* First sign of horse meat scandal reaching Moscow
* Russia considering "protective measures"
* Has clashed with EU over food imports before
(Adds official saying hot dogs came from Austria, protective
MOSCOW, Feb 27 Hot dogs tainted with horse meat
have been imported to Russia from the European Union, the
country's agricultural oversight agency said on Wednesday, in
the first concrete sign of the food mislabelling scandal
Horse DNA was found in a shipment delivered to the Moscow
region from Austria, and Russia was now considering taking
unspecified "protective measures", officials from the
Rosselkhoznadzor agency told media.
Russia has clashed with the EU, its biggest trading partner,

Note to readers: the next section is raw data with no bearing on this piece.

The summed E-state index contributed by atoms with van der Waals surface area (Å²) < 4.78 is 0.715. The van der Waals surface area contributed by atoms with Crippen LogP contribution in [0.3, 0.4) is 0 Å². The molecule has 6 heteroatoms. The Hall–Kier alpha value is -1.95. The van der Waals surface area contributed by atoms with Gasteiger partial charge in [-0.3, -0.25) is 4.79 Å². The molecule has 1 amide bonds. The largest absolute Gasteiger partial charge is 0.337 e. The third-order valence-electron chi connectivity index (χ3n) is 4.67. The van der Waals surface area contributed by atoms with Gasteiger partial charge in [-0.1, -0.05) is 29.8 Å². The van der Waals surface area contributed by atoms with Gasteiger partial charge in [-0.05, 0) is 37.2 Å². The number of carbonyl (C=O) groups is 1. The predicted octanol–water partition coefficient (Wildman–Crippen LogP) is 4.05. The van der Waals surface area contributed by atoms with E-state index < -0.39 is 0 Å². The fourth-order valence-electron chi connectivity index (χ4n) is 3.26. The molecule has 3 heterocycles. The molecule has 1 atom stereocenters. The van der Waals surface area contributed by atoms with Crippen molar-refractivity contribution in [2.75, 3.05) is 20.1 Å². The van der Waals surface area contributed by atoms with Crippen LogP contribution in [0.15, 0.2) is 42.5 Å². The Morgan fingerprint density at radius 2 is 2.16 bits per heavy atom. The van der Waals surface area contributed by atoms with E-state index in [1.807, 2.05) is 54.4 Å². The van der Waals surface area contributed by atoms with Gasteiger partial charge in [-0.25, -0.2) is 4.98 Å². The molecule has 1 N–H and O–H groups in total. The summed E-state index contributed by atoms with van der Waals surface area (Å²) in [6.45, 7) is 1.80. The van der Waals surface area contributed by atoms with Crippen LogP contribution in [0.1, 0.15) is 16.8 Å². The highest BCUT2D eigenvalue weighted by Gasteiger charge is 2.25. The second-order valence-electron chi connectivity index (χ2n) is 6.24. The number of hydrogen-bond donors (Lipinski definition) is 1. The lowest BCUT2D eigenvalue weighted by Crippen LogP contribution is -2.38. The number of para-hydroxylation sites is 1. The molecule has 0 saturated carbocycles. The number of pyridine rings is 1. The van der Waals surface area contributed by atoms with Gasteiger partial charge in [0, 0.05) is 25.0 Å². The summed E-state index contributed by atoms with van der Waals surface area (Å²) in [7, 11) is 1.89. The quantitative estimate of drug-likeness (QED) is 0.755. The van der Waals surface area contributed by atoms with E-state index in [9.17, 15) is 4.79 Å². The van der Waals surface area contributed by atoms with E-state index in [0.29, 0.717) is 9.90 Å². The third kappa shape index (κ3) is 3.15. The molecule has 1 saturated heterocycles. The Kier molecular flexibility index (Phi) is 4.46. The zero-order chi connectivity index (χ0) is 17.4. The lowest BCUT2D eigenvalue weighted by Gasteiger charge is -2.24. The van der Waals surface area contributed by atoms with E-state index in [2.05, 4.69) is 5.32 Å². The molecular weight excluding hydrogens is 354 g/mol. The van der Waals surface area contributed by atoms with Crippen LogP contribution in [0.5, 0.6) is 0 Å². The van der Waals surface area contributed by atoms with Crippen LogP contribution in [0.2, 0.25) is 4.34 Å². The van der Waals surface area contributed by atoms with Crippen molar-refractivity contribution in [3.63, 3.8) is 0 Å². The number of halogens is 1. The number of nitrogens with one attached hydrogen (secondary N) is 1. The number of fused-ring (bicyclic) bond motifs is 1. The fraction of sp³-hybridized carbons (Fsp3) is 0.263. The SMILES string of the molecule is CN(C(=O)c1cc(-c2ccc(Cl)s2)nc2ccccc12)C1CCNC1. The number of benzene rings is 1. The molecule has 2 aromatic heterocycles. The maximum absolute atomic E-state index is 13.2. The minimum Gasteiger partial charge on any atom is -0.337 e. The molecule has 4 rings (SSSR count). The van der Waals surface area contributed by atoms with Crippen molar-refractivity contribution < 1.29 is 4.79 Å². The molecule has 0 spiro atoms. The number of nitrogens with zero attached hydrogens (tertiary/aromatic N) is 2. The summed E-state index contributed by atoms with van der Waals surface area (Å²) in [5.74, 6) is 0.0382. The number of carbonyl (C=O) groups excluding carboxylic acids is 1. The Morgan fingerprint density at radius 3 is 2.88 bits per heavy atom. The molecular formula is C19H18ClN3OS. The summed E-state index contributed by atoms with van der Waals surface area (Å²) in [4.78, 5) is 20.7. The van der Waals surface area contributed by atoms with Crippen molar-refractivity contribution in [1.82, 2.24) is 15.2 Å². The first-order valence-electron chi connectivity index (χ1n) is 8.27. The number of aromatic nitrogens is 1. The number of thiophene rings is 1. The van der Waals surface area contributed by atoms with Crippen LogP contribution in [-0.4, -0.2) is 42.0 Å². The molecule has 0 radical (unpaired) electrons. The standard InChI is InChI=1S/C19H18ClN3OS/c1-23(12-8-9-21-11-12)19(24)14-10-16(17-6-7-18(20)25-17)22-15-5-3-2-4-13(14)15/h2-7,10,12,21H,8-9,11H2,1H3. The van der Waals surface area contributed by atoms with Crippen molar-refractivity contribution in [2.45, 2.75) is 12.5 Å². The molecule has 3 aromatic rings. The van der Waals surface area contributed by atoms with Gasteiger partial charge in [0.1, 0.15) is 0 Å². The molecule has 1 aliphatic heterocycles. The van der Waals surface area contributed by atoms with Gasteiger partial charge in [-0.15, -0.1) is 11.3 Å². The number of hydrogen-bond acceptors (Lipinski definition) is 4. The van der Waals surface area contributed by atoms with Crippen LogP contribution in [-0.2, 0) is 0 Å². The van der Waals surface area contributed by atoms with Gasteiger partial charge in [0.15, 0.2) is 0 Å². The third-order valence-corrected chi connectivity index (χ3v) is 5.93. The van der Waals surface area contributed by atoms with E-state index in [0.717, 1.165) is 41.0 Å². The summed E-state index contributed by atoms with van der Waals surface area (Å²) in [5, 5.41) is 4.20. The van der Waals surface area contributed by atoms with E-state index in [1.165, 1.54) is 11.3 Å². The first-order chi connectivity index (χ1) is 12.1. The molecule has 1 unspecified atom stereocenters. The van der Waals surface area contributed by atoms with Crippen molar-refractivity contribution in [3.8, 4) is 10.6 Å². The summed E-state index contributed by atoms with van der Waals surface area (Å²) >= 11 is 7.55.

over food imports before.
It banned EU vegetable imports for months in 2011 over a
deadly E.coli outbreak in a move that the bloc called
The scandal over horse meat sold as beef erupted in Europe
last month, prompting product withdrawals, government
investigations and a cross-border blame game.
Russian officials said earlier this month they were
concerned processed foods containing horse meat might have been
re-exported to Russia and questioned food safety controls in
Tests conducted by the agency showed the hot dogs, labelled
as purely pork, also contained chicken DNA and soy,
Rosselkhoznadzor official Vera Makova told state television.
Experts would determine exactly where the hot dogs were made
and prohibit sales of products from that producer, Interfax
quoted Rosselkhoznadzor chief Sergei Dankvert as saying.
Russian officials also planned to take the "protective
measures" after speaking by phone to EU consumer protection
officials on Thursday, the news agency reported.
(Writing by Steve Gutterman; Editing by Andrew Heavens)